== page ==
La Yarda, Silvis, Illinois
In 1902, the Rock Island Railroad chose the small town of Silvis as the site of its largest locomotive repair shop, a central hub of the national railroad transportation network that would eventually include a general stores department, repair shop, roundhouse, and large freight yard. Soon after, workers from Mexico began to fill the demand for cheap labor on the railway's section gangs. Martin Gomez arrived in Silvis from Leon in the state of Guanajuato, Mexico, in 1908. Once settled with a steady job on the railroad, he sent for family and friends in Mexico to join him. At its peak in the 1920s, around 400 Mexicans lived in three adjacent areas in the railroad yards in the Mexican barrio known as La Yarda. As George Edson reported to the U.S. Department of Labor, Silvis had "a veritable Mexican town of its own, fostered by the Chicago, Rock Island & Pacific Railroad Company."
Edson observed that the company had established a "sort of suzerainty" over the Mexicans by designating three separate villages for its laborers in order to separate different levels of wage earners from each other. Those renting three-room cottages worked in the stores department and were classified as "clerical" rather than operative employees. They earned 48 cents an hour, a higher rate than most Mexicans and paid the company $3 to $6 a month in rent. Using wood salvaged from old freight cars, they added porches, fences, chicken houses, and even garages to their homes. Morning glories and flowering hyacinth beans climbed up porches and fence posts. According to Edson, the women in this area ran the only Mexican business in the Quad Cities, selling canned goods, haberdashery, and groceries out of the railroad stores department. (George T. Edson, "Mexicans at Davenport and Moline," 1927)
Mexicans working in the shops and roundhouse lived in a village at the west end of the yards with conditions similar to those working in the stores department. Their wages were slightly less at a minimum of 41 cents an hour in 1927. A third village housed Mexicans working on section and track gangs. They lived at the east end of the yards in homes made from boxcars and coach bodies. Their wages were lower than other workers in Silvis, but, at 38 cents an hour in 1927, they were three cents higher than other section hands in the area. Edson provided a list of 36 names: E. Sandoval, T. Lopez, J. Rangel, C. Martinez, A Rases, V. Moreno, J. Alvarez, S. Gamineo, Z. Martel, S. Ramez [sic], J. Jara, F. Negrete, G. Munoz, I Casillas, Y. Belman, P. Sandoval, P. Raso, P. Reyna, P. Chalez, E. Chevas, L. Rangel, E. Galvan, L. Seveteno, Clofas Rangel, Jesus Corvel, G. Herrera, M. Herrera, J. Chelez, L. Feliz, J. Flores, G. Munoz, G. Costantino, G. Raso, E. Ramirez, J. Sandoval, and M. Flores. (names spelled as Edson spelled them in his original report)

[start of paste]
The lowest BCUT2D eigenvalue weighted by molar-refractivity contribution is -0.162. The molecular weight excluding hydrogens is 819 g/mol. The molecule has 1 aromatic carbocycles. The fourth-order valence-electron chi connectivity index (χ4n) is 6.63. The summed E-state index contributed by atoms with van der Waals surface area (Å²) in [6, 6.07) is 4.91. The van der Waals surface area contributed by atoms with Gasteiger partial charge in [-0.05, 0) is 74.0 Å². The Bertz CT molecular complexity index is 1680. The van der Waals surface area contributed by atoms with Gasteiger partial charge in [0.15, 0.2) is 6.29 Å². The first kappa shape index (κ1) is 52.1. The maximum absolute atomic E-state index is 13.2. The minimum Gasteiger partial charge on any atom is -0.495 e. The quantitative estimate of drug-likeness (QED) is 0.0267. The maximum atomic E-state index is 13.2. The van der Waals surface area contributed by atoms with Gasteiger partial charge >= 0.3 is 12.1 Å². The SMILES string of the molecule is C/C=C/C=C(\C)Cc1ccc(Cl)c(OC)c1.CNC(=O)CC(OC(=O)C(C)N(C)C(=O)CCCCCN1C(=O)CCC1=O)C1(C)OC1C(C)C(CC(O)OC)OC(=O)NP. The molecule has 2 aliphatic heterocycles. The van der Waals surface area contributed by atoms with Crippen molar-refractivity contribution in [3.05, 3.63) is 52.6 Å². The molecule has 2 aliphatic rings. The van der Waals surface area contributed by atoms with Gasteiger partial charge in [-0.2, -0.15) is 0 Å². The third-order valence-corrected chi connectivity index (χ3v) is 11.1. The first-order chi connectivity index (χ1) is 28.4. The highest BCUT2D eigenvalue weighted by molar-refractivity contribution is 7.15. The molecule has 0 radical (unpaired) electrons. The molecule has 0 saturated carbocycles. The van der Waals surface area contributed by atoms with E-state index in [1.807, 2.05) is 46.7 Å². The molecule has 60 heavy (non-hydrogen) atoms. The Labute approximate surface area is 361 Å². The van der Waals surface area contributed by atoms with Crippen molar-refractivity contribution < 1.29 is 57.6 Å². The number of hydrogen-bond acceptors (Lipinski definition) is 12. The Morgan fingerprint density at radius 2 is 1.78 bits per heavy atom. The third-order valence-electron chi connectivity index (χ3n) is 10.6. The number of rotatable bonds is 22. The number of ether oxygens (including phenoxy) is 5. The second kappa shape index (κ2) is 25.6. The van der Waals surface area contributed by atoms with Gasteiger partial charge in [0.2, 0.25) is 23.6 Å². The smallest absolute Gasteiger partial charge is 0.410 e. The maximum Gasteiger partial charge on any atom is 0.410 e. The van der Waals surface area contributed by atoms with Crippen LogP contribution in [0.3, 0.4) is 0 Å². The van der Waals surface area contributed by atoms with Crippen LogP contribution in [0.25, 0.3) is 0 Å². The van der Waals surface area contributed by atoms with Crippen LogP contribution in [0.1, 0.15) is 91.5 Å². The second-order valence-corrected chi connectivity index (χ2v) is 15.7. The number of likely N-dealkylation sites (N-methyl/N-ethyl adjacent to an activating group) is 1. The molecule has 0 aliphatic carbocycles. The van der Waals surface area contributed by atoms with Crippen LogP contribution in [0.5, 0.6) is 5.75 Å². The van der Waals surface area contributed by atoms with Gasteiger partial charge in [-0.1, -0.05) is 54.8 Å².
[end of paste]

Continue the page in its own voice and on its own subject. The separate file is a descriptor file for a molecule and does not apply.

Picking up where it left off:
The Mexican community in Silvis flourished. Its thriving all-brass Mexican band, La Corporacion Musical de Hidalgo, played a mixture of American tunes, European classics and Mexican folk music under the direction of the Macías brothers. Manuel and David Macías lived on the other side of the Mississippi in Iowa and worked for the Bettendorf Company. They started the band in 1918 after discovering the large community of Mexicans living in Silvis of which they had previously been unaware. The band established Silvis as a cultural center, uniting Mexicans on both sides of the river. All men were eligible to learn to play an instrument and read music and two railroad boxcars provided storage space for the instruments. The railroad's paternalistic approach to its employees extended to the band which company officials J.C. Kirk, W. L. Hunker, and B.I Falkner supported and encouraged. According to Edson, they helped the Mexicans organize the band by fixing up a hall and band stand to encourage community spirit. But the company's support stopped short of financing the band. The "band boys," as Edson described the musicians, spent $400 of their own money to purchase instruments.
When the community interest in the band waned, the boxcars that had once housed its instruments were refurbished to create the Lady of Guadalupe church, dedicated on Easter Sunday in 1927. The church helped Mexicans on both sides of the river in the Quad Cities maintain cultural traditions by preserving their own customs for weddings, baptisms, and funerals.
La Yarda existed from 1908 until 1929 when the City of Silvis evicted families from the area. The residents of Silvis had demanded that the city evict the Mexicans from La Yarda on the basis that they paid no property taxes. Many stayed in Silvis, purchasing lots and moving their boxcar homes onto nearby dirt roads in the area that would later became Second, Third, and Fourth streets.